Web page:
Father and son on a walk

Nine weeks ago my worlds collided.

I am an educator with 17 years of experience working primarily with high school students. I am also a parent of two boys, twelve and five. I consider myself a great educator, creating opportunities that engage my students in meaningful ways and making connections to advance their learning. I also think of myself as a good parent, providing the boys a lifestyle better than I had growing up and giving lots of dad advice. When it became necessary to close schools and virtual/distance learning began, my abilities as a parent and educator have been challenged, questioned and strengthened. 

My boys’ school has created an amazing virtual learning experience, with a balance between online and offline learning. Students are still engaged in grade level expeditions. STEM experiences are still designed to allow students to think like engineers. Teachers are meeting with students in small groups and the online work is based upon student ability level. As we get to the final weeks of the school year a driving question for me has become, “How can I create a meaningful PBL at home experience for a kindergarten student?”

Since we have the ability to walk around our neighborhood, we are constantly getting outside.

I coined these walks “Wonder While We Wander,” because the five-year-old would ask a million questions, such as:

  • If the heart is a muscle can it flex like other muscles?
  • Why is the appendix not useful?
  • Why are viruses considered tricky?
  • Why do you need to code to create a loop?
  • Why are some bacteria not harmful?

I soon realized that I could not answer most of his questions, nor did I want to answer all his questions. What he was involved in was the “Sustained Inquiry” element of Gold Standard PBL. Many of his questions were generated initially by watching BrainPop. So to help him find the answer to some of his questions, we completed some of the supplemental activities after watching a BrainPop episode. We also read books related to the topic such as How the Body Works. We engaged in Curiosity Conversations, which consisted of me answering his questions with a question.

Excitement was brewing. I thought I would design the perfect project and highlight his learning, but…

My son pushed back with a simple, “No thanks.” This told me that the element of “Student Voice and Choice” had to remain at the center of home-based PBL. His choice was to run around the house and check how fast his heart was beating. His voice was asking questions about muscles getting weaker when you don’t use them or why we get stiff. His choice was to watch Doc McStuffins and compare his injuries to the characters’ injuries.

After weeks of these walks and conversations, I decided our “Challenging Problem or Question” would be, “How does the body function to keep us healthy?” I felt this question was open-ended enough to keep him asking more questions but also, with a little investigation, he could answer the question based on his appropriate understanding. 

I began sharing some of the questions with my social network. Initially it was simply to share cute videos and pictures of my boy; I was not looking for a response, but friends who were experts in science or medical areas began answering some of the questions he was asking. This gave his questions an authentic audience. “Authenticity” is an important element during the planning of a project whether home-based or at “school”—so having “his” network of experts at his disposal has made this more real, and fun.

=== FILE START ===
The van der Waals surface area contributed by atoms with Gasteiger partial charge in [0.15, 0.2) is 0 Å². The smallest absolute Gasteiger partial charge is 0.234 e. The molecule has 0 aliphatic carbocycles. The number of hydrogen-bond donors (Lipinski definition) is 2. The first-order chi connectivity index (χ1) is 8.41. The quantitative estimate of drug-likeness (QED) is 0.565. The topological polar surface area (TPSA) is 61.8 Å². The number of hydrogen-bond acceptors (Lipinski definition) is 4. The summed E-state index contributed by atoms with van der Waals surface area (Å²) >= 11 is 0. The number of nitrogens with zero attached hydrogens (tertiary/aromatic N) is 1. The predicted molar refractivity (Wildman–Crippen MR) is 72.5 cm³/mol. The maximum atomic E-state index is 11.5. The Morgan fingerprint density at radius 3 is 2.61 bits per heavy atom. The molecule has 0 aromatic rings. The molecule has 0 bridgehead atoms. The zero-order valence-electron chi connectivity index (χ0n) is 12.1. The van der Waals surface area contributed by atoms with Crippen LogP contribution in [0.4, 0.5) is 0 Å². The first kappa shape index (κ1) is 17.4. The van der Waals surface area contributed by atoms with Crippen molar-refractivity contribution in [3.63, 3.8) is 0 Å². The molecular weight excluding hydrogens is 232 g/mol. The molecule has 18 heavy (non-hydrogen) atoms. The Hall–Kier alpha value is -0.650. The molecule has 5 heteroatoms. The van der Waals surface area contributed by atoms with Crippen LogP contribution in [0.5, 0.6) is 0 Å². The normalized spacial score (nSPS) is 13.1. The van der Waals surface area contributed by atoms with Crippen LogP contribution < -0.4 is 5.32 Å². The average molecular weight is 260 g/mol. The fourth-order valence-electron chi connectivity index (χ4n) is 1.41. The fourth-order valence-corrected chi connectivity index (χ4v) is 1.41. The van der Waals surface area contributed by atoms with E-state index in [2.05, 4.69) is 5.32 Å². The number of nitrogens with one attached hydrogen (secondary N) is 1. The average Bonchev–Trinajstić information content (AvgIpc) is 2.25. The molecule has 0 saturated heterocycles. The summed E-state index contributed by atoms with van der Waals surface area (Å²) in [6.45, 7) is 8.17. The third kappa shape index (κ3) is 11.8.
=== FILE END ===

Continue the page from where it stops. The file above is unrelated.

One evening he grabbed some paper and his colored pencils and began drawing.

He was drawing and coloring body organs. This is when we decided his “Public Product” would be his collection of drawings shared with his teachers. We are using his STEM teacher, art teacher, and homeroom teacher as his audience. He was also recently introduced to FlipGrid by his school. I am thinking this might serve as additional tool for “Reflection” and Public Product.

As a parent and educator, I do have these learning goals that I want him to gain by completing this home PBL experience:

  1. Demonstrate critical thinking.
  2. Understand that his questions matter.
  3. Demonstrate creativity.
  4. Apply his understanding of how the body works to his personal life (i.e., transfer).

This is a work in progress. At the time of this writing we are still completing his school assignments and working towards completing the project. Through our process, I have been reminded that children are naturally curious and will ask questions all day. Instead of answering all questions, set up the conditions for them to explore, experiment, and discover the answers they seek.

As the teacher/parent, you do not have to be the expert.

Reach out to the experts in your circle, by talking with neighbors, calling them on the phone, or using social media.  And be okay with saying “I don’t know, but we will figure it out.” When we explore the learning journey as a team, learning is fun for the child and the adult.

James Campbell, National Faculty – South
Throughout James’s teaching career he has used Project Based Learning as a process to give his students access to Voice and Choice in the classroom. He also uses PBL as a method to assist teachers with developing meaningful lessons and units. James is excited about PBL because of its direct connection to authentic work for all students.